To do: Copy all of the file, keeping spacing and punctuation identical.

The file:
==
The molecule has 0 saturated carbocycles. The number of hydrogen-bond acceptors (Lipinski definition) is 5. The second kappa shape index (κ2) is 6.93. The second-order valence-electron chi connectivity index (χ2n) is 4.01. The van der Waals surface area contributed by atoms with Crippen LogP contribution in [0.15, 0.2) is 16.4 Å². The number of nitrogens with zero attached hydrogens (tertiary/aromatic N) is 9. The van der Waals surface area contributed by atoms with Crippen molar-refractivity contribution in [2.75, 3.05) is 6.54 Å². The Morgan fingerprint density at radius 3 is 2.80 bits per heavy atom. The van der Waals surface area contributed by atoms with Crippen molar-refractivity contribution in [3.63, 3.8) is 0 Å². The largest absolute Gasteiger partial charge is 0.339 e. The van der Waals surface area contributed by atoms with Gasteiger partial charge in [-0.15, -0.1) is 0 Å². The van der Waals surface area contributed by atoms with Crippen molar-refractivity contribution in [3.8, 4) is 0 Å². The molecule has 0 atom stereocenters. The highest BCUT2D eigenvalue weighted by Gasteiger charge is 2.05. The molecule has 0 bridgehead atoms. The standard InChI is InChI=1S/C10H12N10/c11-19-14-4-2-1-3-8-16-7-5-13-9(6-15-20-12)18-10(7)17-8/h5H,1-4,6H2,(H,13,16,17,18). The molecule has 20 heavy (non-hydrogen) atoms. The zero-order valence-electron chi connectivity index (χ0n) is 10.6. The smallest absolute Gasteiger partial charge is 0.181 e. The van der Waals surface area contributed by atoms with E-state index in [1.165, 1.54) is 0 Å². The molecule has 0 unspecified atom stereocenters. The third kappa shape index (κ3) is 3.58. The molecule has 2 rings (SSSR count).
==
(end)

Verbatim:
The molecule has 0 saturated carbocycles. The number of hydrogen-bond acceptors (Lipinski definition) is 5. The second kappa shape index (κ2) is 6.93. The second-order valence-electron chi connectivity index (χ2n) is 4.01. The van der Waals surface area contributed by atoms with Crippen LogP contribution in [0.15, 0.2) is 16.4 Å². The number of nitrogens with zero attached hydrogens (tertiary/aromatic N) is 9. The van der Waals surface area contributed by atoms with Crippen molar-refractivity contribution in [2.75, 3.05) is 6.54 Å². The Morgan fingerprint density at radius 3 is 2.80 bits per heavy atom. The van der Waals surface area contributed by atoms with Crippen molar-refractivity contribution in [3.63, 3.8) is 0 Å². The largest absolute Gasteiger partial charge is 0.339 e. The van der Waals surface area contributed by atoms with Gasteiger partial charge in [-0.15, -0.1) is 0 Å². The van der Waals surface area contributed by atoms with Crippen molar-refractivity contribution in [3.8, 4) is 0 Å². The molecule has 0 atom stereocenters. The highest BCUT2D eigenvalue weighted by Gasteiger charge is 2.05. The molecule has 0 bridgehead atoms. The standard InChI is InChI=1S/C10H12N10/c11-19-14-4-2-1-3-8-16-7-5-13-9(6-15-20-12)18-10(7)17-8/h5H,1-4,6H2,(H,13,16,17,18). The molecule has 20 heavy (non-hydrogen) atoms. The zero-order valence-electron chi connectivity index (χ0n) is 10.6. The smallest absolute Gasteiger partial charge is 0.181 e. The van der Waals surface area contributed by atoms with E-state index in [1.165, 1.54) is 0 Å². The molecule has 0 unspecified atom stereocenters. The third kappa shape index (κ3) is 3.58. The molecule has 2 rings (SSSR count).